Israel and the Palestinians
Importance of the Middle East to the US
A very large majority of Americans see the resolution of the Israel-Palestinian conflict as an important foreign policy goal and as crucial to winning the war against terrorism. Most Americans think that US policy toward Israel is a reason for negative feelings toward the US, but are divided as to whether this is a major or minor reason. In the wake of September 11 numerous polls found that a majority believed US policy in the Middle East was a factor prompting the September 11th attacks, but the public was divided about whether this means that US Mideast policy should be reevaluated.
Views of Israel and Palestinians
A strong majority views Israel as a friend of the United States, but only a substantial minority views it as an ally, and Americans are divided over sending US troops to defend Israel in the event it is attacked. A majority of Americans has a positive view of Israel in general. In the wake of September 11th, views toward Israel grew marginally warmer, even though Americans see a link between the attacks and US support for Israel. A plurality has a favorable or mixed view of the Palestinian people while views of the Palestinian Authority are quite negative.
View of Israel-Palestinian Conflict
A plurality to solid majority takes an even-handed view of the Israeli-Palestinian conflict, blaming both sides equally and expressing equal levels of sympathy, though a larger minority takes a more favorable view of Israel than of the Palestinians. A substantial majority feels neither side has made enough effort to seek peace, and a majority questions each side's fundamental commitment to peace. Americans see the conflict more as a struggle over land than as part of the war on terrorism. An overwhelming majority rejects the idea that Palestinian attacks on Israeli civilians are a legitimate means of resisting Israeli occupation. Pluralities to modest majorities see Israel's military actions as justified in light of Palestinian terrorism, but a majority is critical of how Israel has conducted its recent military actions in the West Bank, and a strong majority supports President Bush's call for Israeli withdrawal. The majority is pessimistic about the potential for resolving the conflict.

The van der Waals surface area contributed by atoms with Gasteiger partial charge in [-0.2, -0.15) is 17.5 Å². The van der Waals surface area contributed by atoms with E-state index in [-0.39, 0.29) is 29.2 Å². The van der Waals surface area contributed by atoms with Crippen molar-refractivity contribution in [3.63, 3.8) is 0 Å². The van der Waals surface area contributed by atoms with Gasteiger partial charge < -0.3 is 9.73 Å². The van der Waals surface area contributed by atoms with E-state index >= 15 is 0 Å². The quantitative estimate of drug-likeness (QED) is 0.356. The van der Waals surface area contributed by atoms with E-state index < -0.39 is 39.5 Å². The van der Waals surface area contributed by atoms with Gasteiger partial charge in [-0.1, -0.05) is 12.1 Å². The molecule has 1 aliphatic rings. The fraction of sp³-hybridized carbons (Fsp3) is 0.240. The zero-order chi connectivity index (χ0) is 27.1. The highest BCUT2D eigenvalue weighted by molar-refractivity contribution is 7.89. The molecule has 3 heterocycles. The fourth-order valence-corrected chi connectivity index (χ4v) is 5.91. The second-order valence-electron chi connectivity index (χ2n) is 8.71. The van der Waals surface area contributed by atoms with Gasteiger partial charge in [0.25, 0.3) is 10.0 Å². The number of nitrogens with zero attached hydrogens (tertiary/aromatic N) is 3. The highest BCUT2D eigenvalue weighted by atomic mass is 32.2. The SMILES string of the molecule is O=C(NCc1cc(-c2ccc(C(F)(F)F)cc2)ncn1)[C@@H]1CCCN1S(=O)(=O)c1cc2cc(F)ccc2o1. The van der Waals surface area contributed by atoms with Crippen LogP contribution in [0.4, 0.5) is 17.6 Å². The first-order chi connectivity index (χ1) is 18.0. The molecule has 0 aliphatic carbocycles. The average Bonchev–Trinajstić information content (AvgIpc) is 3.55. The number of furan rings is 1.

US Role in General
The majority of Americans want the US to play an active, but not a domineering, role in the Middle East peace process. A very strong majority of Americans wants the US to play an even-handed role in this process, but a majority feels that in fact the US favors Israel. This support for an even-handed approach extends to the idea of equalizing the level of aid between Israeli and the Palestinians in the event of a peace agreement, and a slight majority favors the idea of the parties sharing Jerusalem as an international city.
Support for Pressuring Parties
Majorities favor the US putting greater pressure on both Israel and the Palestinians to end their conflict. To this end, strong majorities have supported the US saying that it would reduce the aid it provides to both the Palestinians and Israel and withhold spare parts for advanced weapon systems the US has given to Israel. If the Palestinians were to stop engaging in violence, and instead use nonviolent forms of protest, support for putting more pressure on Israel jumps from a modest majority to an overwhelming majority.